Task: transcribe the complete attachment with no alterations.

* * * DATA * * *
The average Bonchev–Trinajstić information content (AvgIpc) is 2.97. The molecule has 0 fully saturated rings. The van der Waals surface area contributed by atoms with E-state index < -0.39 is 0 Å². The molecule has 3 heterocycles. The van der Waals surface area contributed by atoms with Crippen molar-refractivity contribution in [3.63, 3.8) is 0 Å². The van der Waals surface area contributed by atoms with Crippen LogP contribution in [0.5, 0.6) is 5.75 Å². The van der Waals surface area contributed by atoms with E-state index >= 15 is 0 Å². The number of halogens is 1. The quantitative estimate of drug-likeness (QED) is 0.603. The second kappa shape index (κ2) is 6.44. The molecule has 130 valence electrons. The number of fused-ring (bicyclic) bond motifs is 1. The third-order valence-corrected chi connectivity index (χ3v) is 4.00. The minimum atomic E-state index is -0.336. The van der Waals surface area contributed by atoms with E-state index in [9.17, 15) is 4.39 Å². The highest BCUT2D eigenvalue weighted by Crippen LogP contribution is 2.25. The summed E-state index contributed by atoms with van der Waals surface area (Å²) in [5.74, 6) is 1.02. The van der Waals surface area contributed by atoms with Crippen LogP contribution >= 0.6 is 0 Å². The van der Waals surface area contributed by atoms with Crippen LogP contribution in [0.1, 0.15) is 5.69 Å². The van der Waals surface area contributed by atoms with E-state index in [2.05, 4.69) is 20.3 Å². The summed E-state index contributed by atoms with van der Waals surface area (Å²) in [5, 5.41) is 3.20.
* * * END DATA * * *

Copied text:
The average Bonchev–Trinajstić information content (AvgIpc) is 2.97. The molecule has 0 fully saturated rings. The van der Waals surface area contributed by atoms with E-state index < -0.39 is 0 Å². The molecule has 3 heterocycles. The van der Waals surface area contributed by atoms with Crippen molar-refractivity contribution in [3.63, 3.8) is 0 Å². The van der Waals surface area contributed by atoms with Crippen LogP contribution in [0.5, 0.6) is 5.75 Å². The van der Waals surface area contributed by atoms with E-state index >= 15 is 0 Å². The number of halogens is 1. The quantitative estimate of drug-likeness (QED) is 0.603. The second kappa shape index (κ2) is 6.44. The molecule has 130 valence electrons. The number of fused-ring (bicyclic) bond motifs is 1. The third-order valence-corrected chi connectivity index (χ3v) is 4.00. The minimum atomic E-state index is -0.336. The van der Waals surface area contributed by atoms with E-state index in [9.17, 15) is 4.39 Å². The highest BCUT2D eigenvalue weighted by Crippen LogP contribution is 2.25. The summed E-state index contributed by atoms with van der Waals surface area (Å²) in [5.74, 6) is 1.02. The van der Waals surface area contributed by atoms with Crippen LogP contribution >= 0.6 is 0 Å². The van der Waals surface area contributed by atoms with Crippen LogP contribution in [0.1, 0.15) is 5.69 Å². The van der Waals surface area contributed by atoms with E-state index in [2.05, 4.69) is 20.3 Å². The summed E-state index contributed by atoms with van der Waals surface area (Å²) in [5, 5.41) is 3.20.